Even though the market for antibiotics is in the neighborhood of $25 billion a year, says Steve Projan, vice president of biological technologies at Wyeth Research in Cambridge, Massachusetts, other drugs, such as antidepressants or antihypertensives, offer a greater bang for the buck because they are often taken for years or decades rather than just a 7-to 14-day course. Resistance only compounds the problem: A drug that takes a decade to develop might be useful clinically for only a handful of years. Though I have heard that the vaccination market is making a come back, which is positive.

What's more, the better the antibiotic, the less health experts want to see it used to avoid the development of resistance.
Rush
7/15/10 1:08:44AM
ok, I said more than I expected. Most of it is out of my own knowledge, which is not that deep regarding the topic.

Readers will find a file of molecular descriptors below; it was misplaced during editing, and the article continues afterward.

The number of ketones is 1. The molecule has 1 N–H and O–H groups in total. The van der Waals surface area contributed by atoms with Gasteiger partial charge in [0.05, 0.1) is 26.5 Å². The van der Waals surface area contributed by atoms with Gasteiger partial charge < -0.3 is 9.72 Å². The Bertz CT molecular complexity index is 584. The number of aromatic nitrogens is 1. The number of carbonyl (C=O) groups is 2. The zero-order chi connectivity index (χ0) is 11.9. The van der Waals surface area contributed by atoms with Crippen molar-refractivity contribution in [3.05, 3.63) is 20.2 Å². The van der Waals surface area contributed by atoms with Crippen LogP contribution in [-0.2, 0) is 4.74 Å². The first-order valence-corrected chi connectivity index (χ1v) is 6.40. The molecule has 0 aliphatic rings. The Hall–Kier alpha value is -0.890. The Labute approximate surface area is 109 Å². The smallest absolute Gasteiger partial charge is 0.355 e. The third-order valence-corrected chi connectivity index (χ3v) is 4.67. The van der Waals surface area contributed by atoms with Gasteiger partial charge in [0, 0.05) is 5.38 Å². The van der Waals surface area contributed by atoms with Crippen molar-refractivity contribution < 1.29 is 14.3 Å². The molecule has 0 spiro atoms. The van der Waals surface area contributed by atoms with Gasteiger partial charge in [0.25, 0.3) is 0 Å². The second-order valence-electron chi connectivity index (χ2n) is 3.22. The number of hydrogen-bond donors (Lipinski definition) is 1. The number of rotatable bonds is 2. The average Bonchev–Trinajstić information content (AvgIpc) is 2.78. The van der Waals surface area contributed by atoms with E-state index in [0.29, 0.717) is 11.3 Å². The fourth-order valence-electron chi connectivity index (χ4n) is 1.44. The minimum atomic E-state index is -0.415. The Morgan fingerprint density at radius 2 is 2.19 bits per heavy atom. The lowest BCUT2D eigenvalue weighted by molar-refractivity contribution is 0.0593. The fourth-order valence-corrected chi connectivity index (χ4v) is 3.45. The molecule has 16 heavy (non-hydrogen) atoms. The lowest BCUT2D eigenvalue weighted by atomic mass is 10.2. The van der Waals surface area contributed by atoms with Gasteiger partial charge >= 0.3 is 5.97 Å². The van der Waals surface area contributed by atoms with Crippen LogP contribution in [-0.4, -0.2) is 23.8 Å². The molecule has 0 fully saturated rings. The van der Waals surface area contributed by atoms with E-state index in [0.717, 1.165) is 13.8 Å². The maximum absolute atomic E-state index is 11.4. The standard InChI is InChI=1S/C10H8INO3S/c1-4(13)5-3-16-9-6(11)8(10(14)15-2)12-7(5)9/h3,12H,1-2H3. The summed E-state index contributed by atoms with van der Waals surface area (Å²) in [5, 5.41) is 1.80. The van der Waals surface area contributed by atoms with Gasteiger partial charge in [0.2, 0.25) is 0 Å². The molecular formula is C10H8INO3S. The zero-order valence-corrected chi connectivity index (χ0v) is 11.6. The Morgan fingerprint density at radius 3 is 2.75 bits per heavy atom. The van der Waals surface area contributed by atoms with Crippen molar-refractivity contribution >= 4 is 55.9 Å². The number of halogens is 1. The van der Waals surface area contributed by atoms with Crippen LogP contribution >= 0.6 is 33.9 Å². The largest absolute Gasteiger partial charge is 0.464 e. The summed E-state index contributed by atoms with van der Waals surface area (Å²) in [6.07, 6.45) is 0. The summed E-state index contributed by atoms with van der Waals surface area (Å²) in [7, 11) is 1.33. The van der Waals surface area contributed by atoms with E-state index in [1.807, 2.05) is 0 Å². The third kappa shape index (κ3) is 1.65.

And Jackalope, FYI, bacteria is a plural word, so bacterias is plural redundant.

Rush
7/15/10 1:13:59AM

Posted by bjj1605

Article

Scary stuff. I'm an active grappler and train in MMA. About a year ago my daughter then 11 month old daughter contracted MRSA and was hospitalized for a week. Eventually necessitating IV antibiotics and a minor surgery to drain a boil.

What do you guys think? Is a system like the one mentioned at the end of the article a good idea?




That's horrible to hear about your daughter. Coincidentally, a coworker from my wife's lab spent time in the hospital because her daughter caught an infection. Her daughter was about 1 year old and had to be anesthetized 4 times to drain the puss.